Like every other mom, I dreamed of the moment I’d be handed my baby to hold for the first time. When the time came, though, I was shown my babies briefly (maybe seconds) as I was in and out of consciousness and they were being rushed off to the NICU. This was all anticipated—but I didn’t realize that after carrying these babies inside me for so long, having them suddenly taken away from me would feel so unnatural.
It took 12 hours for me to recover enough to visit the NICU and meet my babies. I held one of them, which was one of the most amazing feelings I’ve ever felt. But then I returned to my hospital room for my first night as a mom, away from my babies. That was probably the hardest night of my life. Absolutely nothing prepares you from being separated from your babies while they’re in the NICU. And this only got worse as I was discharged and walked out of the hospital every night to go home without them. Being separated from the babies is still hard on me, but with time and lots of baby cuddles, it’s slowly getting better.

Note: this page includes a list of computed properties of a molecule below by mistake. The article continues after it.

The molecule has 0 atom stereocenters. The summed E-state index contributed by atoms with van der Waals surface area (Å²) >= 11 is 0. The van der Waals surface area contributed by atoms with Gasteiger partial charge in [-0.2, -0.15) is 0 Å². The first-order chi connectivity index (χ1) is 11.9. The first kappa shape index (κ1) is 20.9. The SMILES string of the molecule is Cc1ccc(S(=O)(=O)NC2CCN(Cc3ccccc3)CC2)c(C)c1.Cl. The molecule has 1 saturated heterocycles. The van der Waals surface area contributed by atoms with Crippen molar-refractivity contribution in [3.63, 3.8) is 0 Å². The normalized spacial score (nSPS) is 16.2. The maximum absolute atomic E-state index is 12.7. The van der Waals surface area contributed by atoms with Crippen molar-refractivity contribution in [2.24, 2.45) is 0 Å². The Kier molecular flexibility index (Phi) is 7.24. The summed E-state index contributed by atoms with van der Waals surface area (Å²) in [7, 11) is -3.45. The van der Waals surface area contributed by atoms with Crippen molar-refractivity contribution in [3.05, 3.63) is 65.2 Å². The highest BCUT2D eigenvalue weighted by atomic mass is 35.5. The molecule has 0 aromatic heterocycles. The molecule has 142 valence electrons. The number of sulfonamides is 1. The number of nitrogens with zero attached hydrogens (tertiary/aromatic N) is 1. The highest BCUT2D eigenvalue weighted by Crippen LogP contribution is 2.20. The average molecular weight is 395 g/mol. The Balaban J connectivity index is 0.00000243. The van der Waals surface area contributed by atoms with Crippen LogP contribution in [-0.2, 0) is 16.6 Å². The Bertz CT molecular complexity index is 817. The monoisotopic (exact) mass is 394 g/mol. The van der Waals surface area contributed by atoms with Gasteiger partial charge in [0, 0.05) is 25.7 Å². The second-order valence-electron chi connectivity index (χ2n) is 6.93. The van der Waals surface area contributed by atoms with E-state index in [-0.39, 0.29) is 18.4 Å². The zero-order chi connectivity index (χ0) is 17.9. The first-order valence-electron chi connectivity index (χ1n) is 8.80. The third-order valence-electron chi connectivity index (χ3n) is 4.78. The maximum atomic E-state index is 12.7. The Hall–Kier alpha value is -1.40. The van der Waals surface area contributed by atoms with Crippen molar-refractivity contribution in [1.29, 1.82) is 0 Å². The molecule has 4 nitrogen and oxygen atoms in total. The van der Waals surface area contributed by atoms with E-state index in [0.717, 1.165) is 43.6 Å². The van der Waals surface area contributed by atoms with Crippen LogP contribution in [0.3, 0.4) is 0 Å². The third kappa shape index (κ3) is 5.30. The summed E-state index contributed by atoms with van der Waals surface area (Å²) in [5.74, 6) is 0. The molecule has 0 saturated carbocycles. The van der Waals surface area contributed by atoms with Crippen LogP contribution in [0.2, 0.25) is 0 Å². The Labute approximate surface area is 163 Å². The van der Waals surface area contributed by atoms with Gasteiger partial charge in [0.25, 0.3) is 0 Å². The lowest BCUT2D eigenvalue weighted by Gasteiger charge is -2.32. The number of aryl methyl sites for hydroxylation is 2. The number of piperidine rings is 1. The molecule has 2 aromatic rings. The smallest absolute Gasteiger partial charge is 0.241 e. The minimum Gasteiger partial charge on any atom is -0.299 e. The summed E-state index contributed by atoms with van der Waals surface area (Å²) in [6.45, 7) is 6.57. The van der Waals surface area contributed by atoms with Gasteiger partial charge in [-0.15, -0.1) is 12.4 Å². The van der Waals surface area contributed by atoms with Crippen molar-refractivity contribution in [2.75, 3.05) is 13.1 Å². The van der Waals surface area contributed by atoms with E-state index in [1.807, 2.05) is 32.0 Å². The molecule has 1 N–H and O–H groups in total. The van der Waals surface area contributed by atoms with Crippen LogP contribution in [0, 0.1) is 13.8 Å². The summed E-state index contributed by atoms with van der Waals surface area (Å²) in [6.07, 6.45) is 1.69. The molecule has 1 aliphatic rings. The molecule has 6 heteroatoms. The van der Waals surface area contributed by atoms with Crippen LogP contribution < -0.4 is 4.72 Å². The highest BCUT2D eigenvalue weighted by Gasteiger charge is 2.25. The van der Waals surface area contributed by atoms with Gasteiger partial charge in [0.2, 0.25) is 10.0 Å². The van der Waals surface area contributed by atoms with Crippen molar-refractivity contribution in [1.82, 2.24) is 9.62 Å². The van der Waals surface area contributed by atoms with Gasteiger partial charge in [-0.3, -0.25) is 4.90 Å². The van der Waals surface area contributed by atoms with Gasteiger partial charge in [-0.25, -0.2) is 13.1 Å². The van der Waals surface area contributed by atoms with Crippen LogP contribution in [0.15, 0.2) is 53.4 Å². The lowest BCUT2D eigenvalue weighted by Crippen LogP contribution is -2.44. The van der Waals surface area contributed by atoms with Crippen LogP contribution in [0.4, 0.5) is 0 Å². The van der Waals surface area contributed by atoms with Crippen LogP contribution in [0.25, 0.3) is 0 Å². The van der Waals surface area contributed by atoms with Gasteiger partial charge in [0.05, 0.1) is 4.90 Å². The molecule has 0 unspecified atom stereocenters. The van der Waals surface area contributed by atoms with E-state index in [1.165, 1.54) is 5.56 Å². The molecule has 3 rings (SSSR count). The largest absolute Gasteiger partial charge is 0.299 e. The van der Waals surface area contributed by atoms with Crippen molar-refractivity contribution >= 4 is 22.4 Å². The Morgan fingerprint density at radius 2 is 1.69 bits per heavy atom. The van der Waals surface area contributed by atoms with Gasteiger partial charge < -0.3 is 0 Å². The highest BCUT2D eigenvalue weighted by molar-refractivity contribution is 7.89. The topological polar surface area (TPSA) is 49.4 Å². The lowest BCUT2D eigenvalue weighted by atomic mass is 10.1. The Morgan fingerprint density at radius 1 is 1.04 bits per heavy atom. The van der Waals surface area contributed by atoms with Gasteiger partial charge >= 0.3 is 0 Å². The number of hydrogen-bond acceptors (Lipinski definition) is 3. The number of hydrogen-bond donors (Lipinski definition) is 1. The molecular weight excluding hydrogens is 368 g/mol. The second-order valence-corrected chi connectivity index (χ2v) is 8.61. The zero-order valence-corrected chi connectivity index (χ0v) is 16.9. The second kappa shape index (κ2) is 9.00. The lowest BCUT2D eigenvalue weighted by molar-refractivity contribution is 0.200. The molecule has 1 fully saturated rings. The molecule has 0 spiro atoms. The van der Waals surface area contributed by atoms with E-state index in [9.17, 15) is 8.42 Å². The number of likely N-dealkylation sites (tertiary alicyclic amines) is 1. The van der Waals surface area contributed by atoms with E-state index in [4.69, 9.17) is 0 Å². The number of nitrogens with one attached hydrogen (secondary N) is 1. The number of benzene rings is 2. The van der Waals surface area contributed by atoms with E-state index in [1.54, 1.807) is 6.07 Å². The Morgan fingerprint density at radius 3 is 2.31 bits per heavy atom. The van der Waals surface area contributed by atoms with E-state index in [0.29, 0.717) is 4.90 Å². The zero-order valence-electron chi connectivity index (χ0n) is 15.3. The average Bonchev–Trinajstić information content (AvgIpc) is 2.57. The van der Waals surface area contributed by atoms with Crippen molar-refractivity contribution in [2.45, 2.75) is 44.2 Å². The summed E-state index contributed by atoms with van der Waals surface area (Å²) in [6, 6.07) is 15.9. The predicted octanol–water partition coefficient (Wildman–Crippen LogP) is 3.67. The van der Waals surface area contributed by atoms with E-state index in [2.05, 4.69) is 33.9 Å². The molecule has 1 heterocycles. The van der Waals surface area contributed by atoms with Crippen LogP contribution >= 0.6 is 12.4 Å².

With three babies, I battle feelings on a daily basis that I’m not enough. I don’t have enough arms to hold all of them when they’re crying at the same time. Everything takes three times as long, and I probably need 72 hours in each 24 hour day to “get it all done.” Even when I’m giving everything I have and more, it doesn’t often seem like it’s cutting it. I have to remind myself over and over that I’m only one person and I’m doing a great job, even when it can be so, so easy to believe the opposite. Index cards around the house with small encouragements help me remember truths about who I am. I couldn’t begin to count the simple text messages from family and friends that mean so much and keep me headed down the right path.
Even when they were just a few weeks old, I knew my babies’ sibling relationship was going to be unique and incredible to watch develop. Before I even thought they were old enough to move, they were scooting together to snuggle. They often hold hands and have a way of calming each other down. It fills my heart with such joy to know they have each other. As many hard things as there are with multiples, there are also many, many beautiful things, and this is one of them. When I’m busy prepping bottles and folding laundry (whoever says dishes and laundry can wait didn’t have multiples), it makes me so happy to know they’re busy playing together and loving each other. I know they’ll soon be taking each others’ toys, as siblings do, but we hope and pray that their friendship continues to deepen in this incredible “triplet way.”